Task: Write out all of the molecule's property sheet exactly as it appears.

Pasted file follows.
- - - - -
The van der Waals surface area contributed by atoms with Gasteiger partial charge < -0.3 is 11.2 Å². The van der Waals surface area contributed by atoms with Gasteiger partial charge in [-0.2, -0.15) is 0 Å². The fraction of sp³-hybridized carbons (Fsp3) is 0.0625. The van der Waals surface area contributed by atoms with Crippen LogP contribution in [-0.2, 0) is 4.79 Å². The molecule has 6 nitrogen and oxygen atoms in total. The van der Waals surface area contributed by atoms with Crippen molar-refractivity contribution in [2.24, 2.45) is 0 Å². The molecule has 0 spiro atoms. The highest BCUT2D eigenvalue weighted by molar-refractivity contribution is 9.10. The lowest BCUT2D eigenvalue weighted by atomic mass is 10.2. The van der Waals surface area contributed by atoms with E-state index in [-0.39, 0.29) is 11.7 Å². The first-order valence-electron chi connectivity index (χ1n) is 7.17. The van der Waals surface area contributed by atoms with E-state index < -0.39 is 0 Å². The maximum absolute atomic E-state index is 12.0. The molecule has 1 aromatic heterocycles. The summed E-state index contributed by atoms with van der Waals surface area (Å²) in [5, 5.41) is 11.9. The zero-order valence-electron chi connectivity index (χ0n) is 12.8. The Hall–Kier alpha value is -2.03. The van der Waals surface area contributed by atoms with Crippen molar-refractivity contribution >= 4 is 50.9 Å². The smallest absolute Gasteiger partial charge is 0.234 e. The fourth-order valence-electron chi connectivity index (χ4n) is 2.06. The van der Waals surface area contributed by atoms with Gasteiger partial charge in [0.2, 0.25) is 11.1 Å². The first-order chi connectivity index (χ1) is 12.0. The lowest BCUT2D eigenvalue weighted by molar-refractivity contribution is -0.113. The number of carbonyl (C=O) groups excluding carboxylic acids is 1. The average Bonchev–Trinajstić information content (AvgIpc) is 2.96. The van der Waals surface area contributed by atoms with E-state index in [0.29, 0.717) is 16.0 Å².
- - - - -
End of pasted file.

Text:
The van der Waals surface area contributed by atoms with Gasteiger partial charge < -0.3 is 11.2 Å². The van der Waals surface area contributed by atoms with Gasteiger partial charge in [-0.2, -0.15) is 0 Å². The fraction of sp³-hybridized carbons (Fsp3) is 0.0625. The van der Waals surface area contributed by atoms with Crippen LogP contribution in [-0.2, 0) is 4.79 Å². The molecule has 6 nitrogen and oxygen atoms in total. The van der Waals surface area contributed by atoms with Crippen molar-refractivity contribution in [2.24, 2.45) is 0 Å². The molecule has 0 spiro atoms. The highest BCUT2D eigenvalue weighted by molar-refractivity contribution is 9.10. The lowest BCUT2D eigenvalue weighted by atomic mass is 10.2. The van der Waals surface area contributed by atoms with E-state index in [-0.39, 0.29) is 11.7 Å². The first-order valence-electron chi connectivity index (χ1n) is 7.17. The van der Waals surface area contributed by atoms with E-state index < -0.39 is 0 Å². The maximum absolute atomic E-state index is 12.0. The molecule has 1 aromatic heterocycles. The summed E-state index contributed by atoms with van der Waals surface area (Å²) in [5, 5.41) is 11.9. The zero-order valence-electron chi connectivity index (χ0n) is 12.8. The Hall–Kier alpha value is -2.03. The van der Waals surface area contributed by atoms with Crippen molar-refractivity contribution >= 4 is 50.9 Å². The smallest absolute Gasteiger partial charge is 0.234 e. The fourth-order valence-electron chi connectivity index (χ4n) is 2.06. The van der Waals surface area contributed by atoms with Gasteiger partial charge in [0.2, 0.25) is 11.1 Å². The first-order chi connectivity index (χ1) is 12.0. The lowest BCUT2D eigenvalue weighted by molar-refractivity contribution is -0.113. The number of carbonyl (C=O) groups excluding carboxylic acids is 1. The average Bonchev–Trinajstić information content (AvgIpc) is 2.96. The van der Waals surface area contributed by atoms with E-state index in [0.29, 0.717) is 16.0 Å².